TOPIC ONE – UNDERSTANDING ACTIVE SPIRITUALITY
The first frontier lies within. Before we can interpret or attempt to change our outer world, we must first understand our inner world. Why do I exist? Who am I? What is the meaning of life and what is my place and responsibility in it?
If we do not answer these essential existential questions, we run the risk of acting in discord with ourselves and worse – creating discord in the very environment we seek to change for the better through our activism.
Any foundational understanding of Islamic spirituality begins with a discussion of the heart (qalb).
The heart (qalb) is our most precious gift from the Divine. It is the fountainhead of our spirituality. The heart is the locus of all our normative cognition and judgement – right and wrong, ethical and unethical, good and bad. Second, it the seat of emotional experience – love, hate, hope, fear, gratitude and others. And third, it is the reservoir of will and resolve, volition and striving.
The heart (qalb) was created to grace us with the opportunity to connect with the Divine, the infinite in Majesty and Beauty. Through the heart, we are able to know the Divine, experience the Divine and desire to seek the Divine. And since the Divine is the source of all virtue, the heart (qalb) is the compass by which we perceive virtue, experience it and strive to actualize it.
These three functions of the heart (qalb) illustrate its primacy in every endeavour. Allah says, “It is not the eyes that are blind, but the hearts in the chest (22:46),” and the Messenger (sallallaho ‘alayhi wa sallam) told us of an organ, the heart, which if rectified, the entire body would be rectified; and which, if corrupted, the entire body would be corrupted (Bukhari).
The first link between spirituality and activism should now be obvious. It is the spiritual heart that is the birthplace of all words, deeds and all activism.
If our hearts are clouded, veiled or obscured from the Divine, how will we know virtue and vice, in a world where virtue and vice is often inverted, and where vice is frequently ribbon-wrapped in the attractive garb of good; how will our hearts find their inner tranquility and contentment by connecting to the Divine in the midst of the struggles and strivings in our activism; and how will we find the resolve and inner strength to act ethically and virtuously in the face of pressures and challenges.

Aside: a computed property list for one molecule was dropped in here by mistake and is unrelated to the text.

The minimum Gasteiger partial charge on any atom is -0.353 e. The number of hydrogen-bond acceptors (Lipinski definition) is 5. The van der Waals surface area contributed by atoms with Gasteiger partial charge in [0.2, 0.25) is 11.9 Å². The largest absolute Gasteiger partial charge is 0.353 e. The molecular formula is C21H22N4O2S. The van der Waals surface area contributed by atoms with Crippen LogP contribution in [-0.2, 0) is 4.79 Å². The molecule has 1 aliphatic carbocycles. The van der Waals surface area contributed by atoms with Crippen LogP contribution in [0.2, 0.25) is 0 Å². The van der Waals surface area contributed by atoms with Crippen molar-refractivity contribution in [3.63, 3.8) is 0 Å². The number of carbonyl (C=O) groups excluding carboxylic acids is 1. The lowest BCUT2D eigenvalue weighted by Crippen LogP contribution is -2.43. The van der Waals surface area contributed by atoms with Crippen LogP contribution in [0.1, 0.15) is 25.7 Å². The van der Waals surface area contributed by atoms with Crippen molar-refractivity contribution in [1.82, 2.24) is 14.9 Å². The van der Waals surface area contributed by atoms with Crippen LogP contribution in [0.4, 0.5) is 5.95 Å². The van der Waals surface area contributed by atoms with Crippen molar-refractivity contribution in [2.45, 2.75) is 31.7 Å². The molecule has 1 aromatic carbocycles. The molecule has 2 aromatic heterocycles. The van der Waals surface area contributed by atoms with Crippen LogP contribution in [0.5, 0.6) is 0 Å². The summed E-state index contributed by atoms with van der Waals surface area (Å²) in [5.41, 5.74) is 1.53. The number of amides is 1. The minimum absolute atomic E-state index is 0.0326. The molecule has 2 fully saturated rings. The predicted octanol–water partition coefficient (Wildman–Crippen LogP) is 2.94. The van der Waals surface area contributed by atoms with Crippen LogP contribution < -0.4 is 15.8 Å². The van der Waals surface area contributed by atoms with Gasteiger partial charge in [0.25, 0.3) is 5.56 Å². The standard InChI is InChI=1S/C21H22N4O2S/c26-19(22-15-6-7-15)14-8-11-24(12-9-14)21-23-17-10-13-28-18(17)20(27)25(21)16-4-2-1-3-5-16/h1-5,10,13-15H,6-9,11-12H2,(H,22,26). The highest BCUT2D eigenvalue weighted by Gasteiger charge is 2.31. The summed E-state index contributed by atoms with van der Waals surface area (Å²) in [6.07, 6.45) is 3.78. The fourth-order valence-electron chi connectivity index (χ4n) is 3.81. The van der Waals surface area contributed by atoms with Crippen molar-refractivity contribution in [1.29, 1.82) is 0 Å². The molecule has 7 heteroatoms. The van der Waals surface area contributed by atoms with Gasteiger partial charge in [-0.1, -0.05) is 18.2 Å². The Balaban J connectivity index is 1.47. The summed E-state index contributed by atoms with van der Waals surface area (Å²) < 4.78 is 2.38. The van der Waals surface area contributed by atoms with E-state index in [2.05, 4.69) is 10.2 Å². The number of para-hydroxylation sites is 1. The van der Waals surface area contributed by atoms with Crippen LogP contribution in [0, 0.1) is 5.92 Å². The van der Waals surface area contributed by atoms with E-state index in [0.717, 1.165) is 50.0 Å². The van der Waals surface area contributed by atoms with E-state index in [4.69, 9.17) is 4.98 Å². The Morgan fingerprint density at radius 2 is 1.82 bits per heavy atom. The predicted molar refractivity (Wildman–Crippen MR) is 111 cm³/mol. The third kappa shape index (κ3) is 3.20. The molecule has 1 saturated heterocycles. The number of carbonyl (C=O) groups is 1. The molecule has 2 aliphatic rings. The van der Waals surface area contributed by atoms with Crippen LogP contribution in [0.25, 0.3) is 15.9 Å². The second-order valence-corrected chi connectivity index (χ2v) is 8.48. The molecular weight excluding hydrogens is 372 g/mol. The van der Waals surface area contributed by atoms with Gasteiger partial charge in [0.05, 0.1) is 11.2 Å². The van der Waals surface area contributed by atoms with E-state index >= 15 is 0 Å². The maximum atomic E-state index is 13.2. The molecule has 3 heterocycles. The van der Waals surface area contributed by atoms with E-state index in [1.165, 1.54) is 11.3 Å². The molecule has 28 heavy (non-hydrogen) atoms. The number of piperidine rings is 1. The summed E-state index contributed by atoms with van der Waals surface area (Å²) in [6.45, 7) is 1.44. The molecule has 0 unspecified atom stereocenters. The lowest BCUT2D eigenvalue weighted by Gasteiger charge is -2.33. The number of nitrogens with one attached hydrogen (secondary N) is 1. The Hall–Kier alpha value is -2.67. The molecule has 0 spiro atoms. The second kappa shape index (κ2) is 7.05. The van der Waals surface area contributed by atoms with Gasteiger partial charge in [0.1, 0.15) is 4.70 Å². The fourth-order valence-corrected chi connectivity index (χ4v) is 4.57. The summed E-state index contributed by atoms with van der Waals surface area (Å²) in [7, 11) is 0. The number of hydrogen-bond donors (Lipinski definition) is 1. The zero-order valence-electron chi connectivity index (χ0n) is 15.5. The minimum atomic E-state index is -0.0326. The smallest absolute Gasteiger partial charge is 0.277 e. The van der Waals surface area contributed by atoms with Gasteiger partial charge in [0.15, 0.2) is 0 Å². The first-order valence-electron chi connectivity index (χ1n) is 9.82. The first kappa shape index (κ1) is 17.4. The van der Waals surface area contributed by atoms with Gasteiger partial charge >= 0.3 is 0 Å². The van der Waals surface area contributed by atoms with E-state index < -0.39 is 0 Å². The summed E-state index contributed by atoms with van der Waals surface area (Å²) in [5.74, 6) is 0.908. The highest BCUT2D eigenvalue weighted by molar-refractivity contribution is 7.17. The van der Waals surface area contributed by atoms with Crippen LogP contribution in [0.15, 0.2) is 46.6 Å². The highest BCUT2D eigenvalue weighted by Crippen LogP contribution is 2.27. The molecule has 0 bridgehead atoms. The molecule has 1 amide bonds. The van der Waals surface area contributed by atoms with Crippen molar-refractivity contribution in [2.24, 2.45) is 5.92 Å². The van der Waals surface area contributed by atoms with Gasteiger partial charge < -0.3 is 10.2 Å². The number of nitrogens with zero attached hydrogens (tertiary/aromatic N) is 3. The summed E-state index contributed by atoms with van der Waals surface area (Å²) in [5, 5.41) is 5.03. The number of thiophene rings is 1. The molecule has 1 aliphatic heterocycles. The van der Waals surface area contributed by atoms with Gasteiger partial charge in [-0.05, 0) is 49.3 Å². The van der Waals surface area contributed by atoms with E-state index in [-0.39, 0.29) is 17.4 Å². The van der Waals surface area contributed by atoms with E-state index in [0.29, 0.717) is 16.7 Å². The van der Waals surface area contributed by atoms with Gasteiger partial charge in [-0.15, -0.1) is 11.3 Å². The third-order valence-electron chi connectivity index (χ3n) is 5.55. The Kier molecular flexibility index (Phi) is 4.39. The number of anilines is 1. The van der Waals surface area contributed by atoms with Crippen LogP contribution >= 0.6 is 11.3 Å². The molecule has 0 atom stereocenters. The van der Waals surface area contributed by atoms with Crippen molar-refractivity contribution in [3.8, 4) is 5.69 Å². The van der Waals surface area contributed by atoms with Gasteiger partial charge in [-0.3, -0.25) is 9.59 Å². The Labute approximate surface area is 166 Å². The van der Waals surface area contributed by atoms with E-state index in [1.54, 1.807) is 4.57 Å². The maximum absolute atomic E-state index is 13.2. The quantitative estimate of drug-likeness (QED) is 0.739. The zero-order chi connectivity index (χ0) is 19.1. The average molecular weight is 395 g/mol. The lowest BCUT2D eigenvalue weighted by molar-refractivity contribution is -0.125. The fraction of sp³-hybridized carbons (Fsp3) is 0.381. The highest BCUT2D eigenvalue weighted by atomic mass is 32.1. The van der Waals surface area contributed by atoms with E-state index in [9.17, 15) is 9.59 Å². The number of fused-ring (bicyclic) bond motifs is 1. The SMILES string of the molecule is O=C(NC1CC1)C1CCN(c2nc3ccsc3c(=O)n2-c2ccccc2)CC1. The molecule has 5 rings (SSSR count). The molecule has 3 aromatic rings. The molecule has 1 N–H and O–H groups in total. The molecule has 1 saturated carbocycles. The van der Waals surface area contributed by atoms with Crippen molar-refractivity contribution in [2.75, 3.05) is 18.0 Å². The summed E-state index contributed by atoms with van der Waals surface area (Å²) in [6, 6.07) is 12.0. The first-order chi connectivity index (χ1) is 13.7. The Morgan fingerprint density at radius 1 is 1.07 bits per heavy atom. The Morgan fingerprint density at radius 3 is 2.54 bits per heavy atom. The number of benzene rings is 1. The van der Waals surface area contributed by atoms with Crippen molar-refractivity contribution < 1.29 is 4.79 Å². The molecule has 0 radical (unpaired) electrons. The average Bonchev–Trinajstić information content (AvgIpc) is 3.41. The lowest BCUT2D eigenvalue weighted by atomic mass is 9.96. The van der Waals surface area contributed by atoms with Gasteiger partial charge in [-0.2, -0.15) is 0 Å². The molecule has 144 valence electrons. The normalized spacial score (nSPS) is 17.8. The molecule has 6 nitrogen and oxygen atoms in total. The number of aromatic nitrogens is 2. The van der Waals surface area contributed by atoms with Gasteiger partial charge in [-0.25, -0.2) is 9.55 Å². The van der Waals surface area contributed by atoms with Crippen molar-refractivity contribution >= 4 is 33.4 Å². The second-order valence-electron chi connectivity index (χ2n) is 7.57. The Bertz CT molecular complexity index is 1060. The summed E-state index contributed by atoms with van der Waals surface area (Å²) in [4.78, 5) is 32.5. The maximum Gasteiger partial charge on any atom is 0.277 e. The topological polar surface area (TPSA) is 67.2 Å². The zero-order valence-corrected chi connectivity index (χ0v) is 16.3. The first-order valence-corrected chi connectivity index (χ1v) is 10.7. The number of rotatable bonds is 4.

We will not be able to stand whole and true. We will shatter from within.
A heart distant from the Divine will perceive truth as falsity and falsity as truth. It will incline not to justice but to obvious and subtle injustice. It will become anxious and fearful in times of difficulty. And it will lose its resolve and steadfastness in the face of temptation.
If our hearts are not connected to the Divine, our activism will be unhinged – normatively, spiritually and practically. A well-known Muslim activist once recently confessed: All this work – and I feel spiritually dry and barren within.
There is no inherent disconnect or contradiction between Islamic Spirituality and social or political activism. In fact, Islamic spirituality is not only relevant but essential to all forms of activism. This podcast with Shaykh Riad Saloojee will present a paradigm for a spiritually-inspired activism where activism achieves what it was always meant to be: a vehicle for nearness to the Divine through genuine individual and social ethical change.
This series will comprise of seven discussions that will explore 1. The foundations of Islamic spirituality; 2. The spiritual ethos that is the basis of all activism; 3. The ailments of activism unhinged from spirituality; 4. The laws that govern activism; 5. The importance of “inner,” spiritual activism for beneficial “outer” activism; 6. Vignettes from Prophetic activism; and 7. An application of how spirituality must inform true environmental activism.
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